June 26, 2011 |
Call it the accidental road trip. Looking for a less monotonous route home from Northern California last summer, my family and I took California 99 south from Sacramento to Bakersfield and picked up Interstate 5 from there. It took a little longer, but the four-lane road's calming landscape and quirky attractions left us pleasantly surprised and prolonged our vacation buzz. California 99 is easy to overlook as a route to San Francisco and points north. It's not as scenic as the coastal highway or as fast as Interstate 5, and it has more than its share of cows and dirt pastures.
July 17, 2010 |
For me, the thrill of L.A.'s night life has nothing to do with A-list parties at Soho House and everything to do with dusty tracks and coyote calls. Twice a week for the last 25 years, I have been placing my feet along well-pummeled routes in Griffith Park right about the time most people are settling onto the couch to watch "Jeopardy!" Even blindfolded on a dark night, I could make my way up trails nicknamed Razor Back and Cardiac Hill for their challenging terrain. The pitch of the trail, the occasional rocky chute to climb and the whiffs of sage and eucalyptus would easily guide me along the roughly 21/2-mile uphill route to the top of Mt. Hollywood, where thousands of pulsing lights create an indelible 360-degree snapshot of L.A. after dark.
February 15, 2011 |
A track hoe sidled up to the modest yellow brick church, paused for a moment to position itself, then drove its teeth into the roof with brutal efficiency. Shingles tumbled into the sanctuary. With the second blow, the wall buckled. The track hoe worked its way across the building, finally smashing the wall where a simple cross was emblazoned in red brick. Within 20 minutes, the First Baptist Church was rubble, ready to be loaded in waiting dump trucks and hauled away. Behind the church, a water tower that serves six households bears the legend "Picher Gorillas since 1918.
January 5, 2013 |
I've been trying in vain for the better part of a decade to get my family to take a road trip along Route 66. Nothing worked until my wife and daughter stepped onto the fake Route 66 in Cars Land at Disney California Adventure - and suddenly their interest piqued in the Mother Road. Photos: The real Route 66 inspirations for Disney's Cars Land In an attempt to close the deal on my dream vacation, I decided to search for the real-world inspirations behind the fictional town of Radiator Springs.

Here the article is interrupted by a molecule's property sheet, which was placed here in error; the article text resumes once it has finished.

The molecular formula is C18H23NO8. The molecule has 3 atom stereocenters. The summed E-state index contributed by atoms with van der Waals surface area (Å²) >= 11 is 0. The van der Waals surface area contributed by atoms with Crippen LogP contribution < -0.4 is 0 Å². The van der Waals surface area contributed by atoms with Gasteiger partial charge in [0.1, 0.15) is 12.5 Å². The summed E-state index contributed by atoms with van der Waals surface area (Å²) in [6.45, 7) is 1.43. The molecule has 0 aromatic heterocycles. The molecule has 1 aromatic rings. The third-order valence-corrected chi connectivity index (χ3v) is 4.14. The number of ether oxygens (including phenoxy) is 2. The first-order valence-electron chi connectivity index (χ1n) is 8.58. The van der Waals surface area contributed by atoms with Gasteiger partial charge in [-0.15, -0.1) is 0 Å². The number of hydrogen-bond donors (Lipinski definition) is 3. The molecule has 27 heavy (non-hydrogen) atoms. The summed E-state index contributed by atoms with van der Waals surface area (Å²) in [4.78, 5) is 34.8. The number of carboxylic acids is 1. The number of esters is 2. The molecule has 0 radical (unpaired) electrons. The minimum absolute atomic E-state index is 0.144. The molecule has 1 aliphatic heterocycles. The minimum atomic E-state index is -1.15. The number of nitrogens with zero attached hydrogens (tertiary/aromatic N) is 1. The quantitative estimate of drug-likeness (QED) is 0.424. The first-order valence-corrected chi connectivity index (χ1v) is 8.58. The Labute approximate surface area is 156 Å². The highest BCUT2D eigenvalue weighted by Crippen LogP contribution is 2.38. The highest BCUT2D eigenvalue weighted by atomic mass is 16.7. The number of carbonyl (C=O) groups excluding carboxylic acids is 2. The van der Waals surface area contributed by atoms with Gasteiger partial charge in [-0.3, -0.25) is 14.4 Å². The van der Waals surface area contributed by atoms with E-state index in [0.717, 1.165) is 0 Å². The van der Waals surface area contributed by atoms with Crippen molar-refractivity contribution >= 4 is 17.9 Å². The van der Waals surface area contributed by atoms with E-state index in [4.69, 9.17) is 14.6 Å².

CALIFORNIA | LOCAL
December 24, 2012 |
BAKER - The temperature hit 114 degrees in July, but most folks passing by the "World's Tallest Thermometer" in this Mojave Desert pit stop never knew it. Once a shimmering beacon of light to Las Vegas-bound drivers heading up Interstate 15 with fat wallets and paper-thin dreams, Baker's 13-story thermometer marks California's last-stop oasis of bathrooms and burger joints before the Nevada state line. Now it's an eyesore. The pinkish roadside oddity has been on the blink for years.
CALIFORNIA | LOCAL
December 20, 1995 |
* March 31, 1993: Actor Brandon Lee was accidentally killed by a .44-caliber slug during the filming of "The Crow." The slug was fired from a prop gun that was supposed to be loaded with blanks. * Jan. 3, 1992: A worker was crushed to death between two lighting equipment cranes on the set of the Kevin Costner movie "The Bodyguard." * Aug.
CALIFORNIA | LOCAL
June 1, 2000 |
A proposal to build a Wendy's restaurant in the expanded Town Center complex and a project to place a cellular phone antenna on a water tower off Antonio Parkway will go before the City Council today. The application by Continental Food Management calls for a 2,900-square-foot restaurant with a drive-through window at 30471 Avenida de las Flores. The council also will consider an application from Sprint PCS to mount a cellular phone antenna on a Santa Margarita Water District Tower.
May 9, 2007 |
All aboard! Allied Model Trains is leaving the station. This week, one of the nation's largest model train stores is closing its longtime home in Culver City: a half-block-long replica of Los Angeles' Union Station. And fading along with it, says owner Allen Drucker, is the model train industry. "It's just a dying hobby," said Drucker, 58. "We probably have another good 15 years." Drucker will hang up his cap after 32 years of running a miniature railroad hub.